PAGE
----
In 1890, the neo-Impressionist Paul Signac offered to paint Félix Fénéon, the very coiner, four years previously, of the term ‘neo-Impressionist’. The critic-subject responded with modest evasiveness, and then a proviso: ‘I will express only one opinion: effigy absolutely full-face – do you agree?’ Signac did not agree. Five months later, the best-known image of Fénéon emerged: in left profile, holding top hat and cane, presenting a lily to an off-canvas recipient (homage to an artist? love-gift to a woman?) against a circusy pinwheel of dashing pointillist colour. Fénéon, whether from vanity or critic’s pique at the artist’s disobedience, strongly disliked the image, commenting that ‘the portraitist and the portrayed had done one another a cruel disservice.’ He accepted the picture, however, and kept it on his walls until Signac died some 45 years later. But neither that event, nor the passing of time, mellowed his judgment: in 1943 he told his friend and future literary executor, the critic Jean Paulhan, that it was ‘the least successful work painted by Signac’.
Worse for Fénéon, it established a template of profilism. Bonnard, Vuillard and Vallotton all depicted him in more or less the same pose: leaning forwards – bent into a near impossible arrowhead in Vuillard’s rendition – at his desk at the Revue Blanche, with left profile and monkish tonsure on display. Toulouse-Lautrec and van Dongen followed suit. Fénéon may not have liked it, but it was the more interesting view. In full face he looks as if he might be someone else: in old age he resembled Gide. Whereas the profile shot offered artists much more promising material: a big boney nose, prominent chin and, beneath it, the flowing tuft of a goatee. Highly individual and yet also, somehow, generic. This angle made people think of Uncle Sam or Abraham Lincoln (Apollinaire called him ‘a faux Yankee’); also of the Moulin Rouge dancer Valentin le Désossé, for whom he was sometimes mistaken. ‘We had, it seems,’ he admitted, ‘analogies that were flattering to neither of us.’
But this profilism was also psychologically and aesthetically accurate: a representation of Fénéon’s obliqueness, his decision not to face us directly, either as readers or as examiners of his life. In literary and artistic history he comes down to us in shards, kaleidoscopically. Luc Sante, in his introduction to Novels in Three Lines, describes him well as being ‘invisibly famous’ – and he was even more invisible to Anglophone readers until Joan Ungersma Halperin’s fine study of him appeared in 1988. Art critic, art dealer, owner of the best eye in Paris as the century turned, promoter of Seurat, the only galleryist Matisse ever trusted; journalist, ghost-writer for Colette’s Willy, literary adviser then chief editor of the Revue Blanche; friend of Verlaine, Huysmans and Mallarmé, publisher of Laforgue, editor and organiser of Rimbaud’s Les Illuminations; publisher of Joyce and translator of Northanger Abbey. He was invisible partly because he was a facilitator rather than a creator, but also because of his manner, which was elliptical, ironic, taciturn. Some found him caustic and rather frightening; though his actions were often kindly. Valéry called him ‘just, pitiless and gentle’. The Goncourt Journal reports the verdict of the poet Henri de Régnier: ‘A real original, born in Italy and looking like an American. An intelligent man who is trying to turn himself into a character and impress people with his epigrams … But a man of heart, goodness and sensitivity, belonging wholly to the world of the eccentric, the disfavoured, the down-and-out.’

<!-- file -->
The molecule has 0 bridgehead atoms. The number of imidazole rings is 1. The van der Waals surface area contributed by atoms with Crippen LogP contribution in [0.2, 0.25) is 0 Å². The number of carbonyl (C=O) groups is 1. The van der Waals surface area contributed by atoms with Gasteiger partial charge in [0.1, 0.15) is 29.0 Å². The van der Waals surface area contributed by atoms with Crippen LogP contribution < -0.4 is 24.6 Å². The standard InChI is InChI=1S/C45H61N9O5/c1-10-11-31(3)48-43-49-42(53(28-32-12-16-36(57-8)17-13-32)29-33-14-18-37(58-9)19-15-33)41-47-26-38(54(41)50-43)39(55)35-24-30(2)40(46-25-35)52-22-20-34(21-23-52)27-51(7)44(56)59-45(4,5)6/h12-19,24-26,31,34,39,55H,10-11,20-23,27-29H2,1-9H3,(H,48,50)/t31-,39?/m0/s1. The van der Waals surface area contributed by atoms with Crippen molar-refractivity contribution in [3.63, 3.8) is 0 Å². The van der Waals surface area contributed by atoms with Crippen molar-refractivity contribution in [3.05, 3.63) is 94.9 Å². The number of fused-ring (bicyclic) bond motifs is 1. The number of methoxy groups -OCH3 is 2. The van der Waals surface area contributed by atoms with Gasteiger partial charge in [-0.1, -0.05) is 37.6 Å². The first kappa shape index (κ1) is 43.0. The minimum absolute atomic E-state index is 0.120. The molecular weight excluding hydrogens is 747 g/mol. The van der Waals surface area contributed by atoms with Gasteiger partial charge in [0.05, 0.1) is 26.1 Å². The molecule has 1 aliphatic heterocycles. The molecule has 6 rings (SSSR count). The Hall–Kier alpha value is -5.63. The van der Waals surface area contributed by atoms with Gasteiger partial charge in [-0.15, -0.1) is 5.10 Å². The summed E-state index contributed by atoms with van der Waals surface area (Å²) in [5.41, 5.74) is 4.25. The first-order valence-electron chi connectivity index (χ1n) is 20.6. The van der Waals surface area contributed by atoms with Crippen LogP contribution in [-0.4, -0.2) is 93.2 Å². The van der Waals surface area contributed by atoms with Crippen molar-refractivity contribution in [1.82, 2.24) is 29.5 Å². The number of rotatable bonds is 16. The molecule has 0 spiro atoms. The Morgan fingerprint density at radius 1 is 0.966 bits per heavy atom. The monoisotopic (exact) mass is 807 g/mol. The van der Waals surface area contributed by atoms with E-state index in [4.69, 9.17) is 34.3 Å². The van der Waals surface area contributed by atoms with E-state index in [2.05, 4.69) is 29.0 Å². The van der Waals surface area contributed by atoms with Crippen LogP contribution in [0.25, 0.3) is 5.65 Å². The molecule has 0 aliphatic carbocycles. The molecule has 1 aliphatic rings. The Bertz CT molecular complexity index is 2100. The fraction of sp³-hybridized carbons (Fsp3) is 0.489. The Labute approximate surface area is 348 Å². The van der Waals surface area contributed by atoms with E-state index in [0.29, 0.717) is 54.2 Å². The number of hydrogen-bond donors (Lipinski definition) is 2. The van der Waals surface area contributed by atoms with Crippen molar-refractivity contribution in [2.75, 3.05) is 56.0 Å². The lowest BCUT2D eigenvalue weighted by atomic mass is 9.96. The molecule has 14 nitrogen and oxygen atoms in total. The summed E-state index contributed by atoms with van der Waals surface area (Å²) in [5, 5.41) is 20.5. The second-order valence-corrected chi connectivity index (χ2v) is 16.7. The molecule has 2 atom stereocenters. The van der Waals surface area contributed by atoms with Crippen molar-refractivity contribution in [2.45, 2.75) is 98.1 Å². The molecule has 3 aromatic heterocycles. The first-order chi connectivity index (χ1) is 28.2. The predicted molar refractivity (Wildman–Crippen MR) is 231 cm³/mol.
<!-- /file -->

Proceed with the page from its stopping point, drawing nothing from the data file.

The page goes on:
For 13 years, he worked at the War Office, rising to the position of chief clerk. Frenchly, he managed to combine this with being a committed anarchist, by both word and deed. He supported the cause as journalist, editor and – almost certainly – bomb-planter. In 1894, he was arrested in a sweep of anarchists and charged under the kind of catch-all law which governments panicked by terror attacks stupidly tend to enact. Part of the evidence against him was that a police search of his office had turned up a vial of mercury and a matchbox containing 11 detonators. Fénéon added to the history of implausible excuses by claiming that his father, who had recently died and was therefore unavailable to corroborate his evidence, had found them in the street. His defence was paid for by the artistic Maecenas Thadée Natanson, and he seems to have enjoyed matching his mind against the lawyers. When the presiding judge put it to him that he had been spotted talking to a known anarchist behind a gas lamp, he replied coolly: ‘Can you tell me, Monsieur le Président, which side of a gas lamp is its behind?’ This being France, wit did him no disservice with the jury, and he was acquitted. The following year Wilde was to discover the downside of courtroom wit. Strangely, this was also the year in which Lautrec painted the two victims side by side – and in profile, naturally – as spectators at the Moulin Rouge.
The trial was the high point of Fénéon’s visibility. For the next half-century he became gradually more elusive. He never published a book, restricting himself to the 43-page monograph Les Impressionistes en 1886. This came out in an edition of 227 copies, and he declined all subsequent offers to reprint it. His journalism proceeded from full byline to initials to total anonymity. A publisher once invited him to write his memoirs; naturally, he refused. Another suggested bringing out Les Nouvelles en trois lignes; he replied angrily: ‘I aspire only to silence.’ A reply on a par with that of his near contemporary, the Swiss writer Robert Walser, who was once visited in the lunatic asylum to which he had retreated by a friend who asked how his work was coming along. ‘I’m not here to write,’ Walser replied, ‘but to be mad.’